LEARNING AN INSTRUMENT TEACHES LIFE SKILLS:
Beginners, often your first month learning an instrument is great! By the second month, we are still on our path, and by the third month we realize “Boy, this is really challenging!” For most beginning music students, learning to follow instructions is a big task and a big part of the lesson. Practice becomes another event to add as a part of their daily routine, so this means a lot of reminding and patience from parents at home. The optimal situation is a triangle that incorporates teacher-parent-child as a unit to accomplish a common goal.
Learning to use positive reinforcement about practicing takes time, because it’s easier to say “why aren't you practicing" or "that's not right," then, "let's really enjoy some practice time" and "what an improvement for that part." When you feel like your student is in a slump, it is important to remember to take things in small steps. If all you get from a session is one minute of focused practice, then that is a good session! Dr. Suzuki’s statement of “Two minutes of practice with love” simply means that your practice should go as long as you can with enjoyment. A parent’s task is therefore to notice when the child is tired and irritable and identify a good time to end the practice.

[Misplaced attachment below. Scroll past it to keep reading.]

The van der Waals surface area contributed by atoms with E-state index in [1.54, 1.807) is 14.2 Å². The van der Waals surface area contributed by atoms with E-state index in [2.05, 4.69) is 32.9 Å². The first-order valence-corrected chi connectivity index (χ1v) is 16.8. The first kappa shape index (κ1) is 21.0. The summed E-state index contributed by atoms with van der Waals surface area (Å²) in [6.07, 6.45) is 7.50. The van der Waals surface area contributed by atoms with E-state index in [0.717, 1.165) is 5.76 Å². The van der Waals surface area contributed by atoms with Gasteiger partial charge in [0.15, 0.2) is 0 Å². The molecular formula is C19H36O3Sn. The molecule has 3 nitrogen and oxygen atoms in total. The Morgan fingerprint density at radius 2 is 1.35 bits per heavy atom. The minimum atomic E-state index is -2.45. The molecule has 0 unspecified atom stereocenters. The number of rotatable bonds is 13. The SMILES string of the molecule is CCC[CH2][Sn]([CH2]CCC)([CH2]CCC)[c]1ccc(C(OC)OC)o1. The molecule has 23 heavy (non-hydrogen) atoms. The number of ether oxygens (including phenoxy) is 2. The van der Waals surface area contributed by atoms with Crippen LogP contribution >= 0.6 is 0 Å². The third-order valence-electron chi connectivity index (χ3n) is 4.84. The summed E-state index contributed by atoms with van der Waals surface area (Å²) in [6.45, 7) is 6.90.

Please don't be discouraged if children don't want to practice, as it's common to quickly assume that an instrument wasn't the right thing to do. Dr. Suzuki says, your child isn't reacting to the instrument or the study of music, your child is reacting to the discipline of obeying and following the instructions of a teacher and/or parent. Learning to play a musical instrument is just another medium for accomplishing these life